We also kept an eye on development. As a SaaS company we wanted to continue to grow the platform from a tech perspective by adding more data and tracking and rolling out advanced reporting capabilities that we didn’t have pre-COVID. These have been very well received by clients.
Another feature that we want to continue to develop is a brand-to-brand subscription service, which will facilitate collaborations between brands rather than just with individuals.
“I am unbelievably proud of how we have come through COVID - all while going through an investment round during the worst financial crisis in 300 years. We are in a better place coming out of it.”
Start trading the right way
With so many things for small businesses to keep up with, find out how QuickBooks can help you run your finances.Discover QuickBooks today
What are your top tips for managing your business finances in 2020?
The Room has an incredible CFO, Darren, who has been the navigator through 2020, allowing me and Tanya to be more external-facing. I think it’s so important that you have someone in charge of your finances who is great at what they do. Whoever that person is they’ve got to live and breathe those bank accounts and have their eyes on the horizon when it comes to cash flow. If that person isn’t you, recognise that and get someone in who can do it well.
“I always say that Darren focuses on ‘now’, Tanya focuses on ‘today’ and I focus on ‘tomorrow’ - it’s so important to find a team with different and complementary strengths.”
Who are the people, products and practices that have helped you cope with the uncertainty this year?
We have an investor called Rex who has more business experience than anyone else I know. He has been a brilliant soundboard for our ideas and strategies - he’s calm and clever. We speak to him every week or two over Zoom, and his input is hugely useful and supportive. I think it’s really beneficial to have some outside eyes check in every so often, as it’s very easy to get stuck down a rabbit hole when you are so involved yourself.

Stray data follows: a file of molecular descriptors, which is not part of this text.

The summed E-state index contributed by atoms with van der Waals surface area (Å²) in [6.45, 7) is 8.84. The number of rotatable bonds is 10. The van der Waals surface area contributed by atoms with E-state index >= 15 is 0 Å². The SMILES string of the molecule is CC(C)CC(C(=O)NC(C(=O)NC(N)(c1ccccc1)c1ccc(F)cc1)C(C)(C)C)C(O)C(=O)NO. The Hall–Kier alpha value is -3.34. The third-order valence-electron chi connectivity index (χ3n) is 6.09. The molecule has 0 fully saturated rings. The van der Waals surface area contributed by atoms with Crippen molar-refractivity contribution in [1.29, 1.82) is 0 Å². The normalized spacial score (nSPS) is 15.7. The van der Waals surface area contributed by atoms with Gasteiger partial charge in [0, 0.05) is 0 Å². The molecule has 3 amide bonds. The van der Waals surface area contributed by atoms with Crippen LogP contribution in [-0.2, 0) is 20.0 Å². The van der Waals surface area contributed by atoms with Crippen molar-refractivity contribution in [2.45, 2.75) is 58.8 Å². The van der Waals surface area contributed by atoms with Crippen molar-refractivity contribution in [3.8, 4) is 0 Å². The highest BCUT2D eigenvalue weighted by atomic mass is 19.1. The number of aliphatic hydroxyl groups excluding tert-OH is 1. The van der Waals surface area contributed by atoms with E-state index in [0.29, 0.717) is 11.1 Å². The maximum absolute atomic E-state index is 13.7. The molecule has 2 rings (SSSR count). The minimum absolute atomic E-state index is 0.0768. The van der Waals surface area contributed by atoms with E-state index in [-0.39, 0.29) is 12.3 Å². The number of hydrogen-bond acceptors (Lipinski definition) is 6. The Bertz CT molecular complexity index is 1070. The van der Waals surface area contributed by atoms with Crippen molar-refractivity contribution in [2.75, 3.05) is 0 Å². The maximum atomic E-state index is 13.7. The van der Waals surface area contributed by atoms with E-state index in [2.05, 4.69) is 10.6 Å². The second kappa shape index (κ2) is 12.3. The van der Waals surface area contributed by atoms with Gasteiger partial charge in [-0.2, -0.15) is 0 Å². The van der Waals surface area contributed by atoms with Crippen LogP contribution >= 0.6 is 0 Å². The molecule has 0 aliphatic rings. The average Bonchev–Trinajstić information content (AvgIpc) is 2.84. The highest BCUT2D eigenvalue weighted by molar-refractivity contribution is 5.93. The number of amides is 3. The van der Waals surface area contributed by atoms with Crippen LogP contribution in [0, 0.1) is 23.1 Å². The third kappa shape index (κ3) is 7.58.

Our team in general has been massively understanding about the whole situation. Many of them are young, enthusiastic and ambitious at the beginning of their career, so having to curb those ambitions in the short term to help in the long term has been a big ask. We are so grateful and fully intend to reward them for their commitment.
“I think that the team will reflect on 2020 and realise that they have learnt more about working life than if it had been a smooth upward trajectory.”
What inspiring or encouraging words would you send to your fellow entrepreneurs?
When The Room went into 2020 we were a hugely ambitious business with big plans and growth projections, but our only aim after COVID-19 hit was to come out the other side. With that as a benchmark, everything we achieved beyond that was a win. This gave us a real sense of positivity in the company.
“Even in trying times, don’t forget to celebrate the small wins that are actually quite significant for a new and growing business.”
I have always believed that life is about the journey, not the destination. If I had to give advice to other small business owners I would remind them to enjoy it… building your business and watching it grow is the fun bit! Keep moving forwards and prepare to take off when the lights go green again.
“As an entrepreneur you sign up for the entire rollercoaster ride, the ups and the downs - you need the conviction to ride it out.”
At QuickBooks we’re committed to helping SMBs ride out the rollercoaster of business. For more inspiring stories from small business owners like Alex, discover the Quickbooks blog.
This interview has been edited for clarity.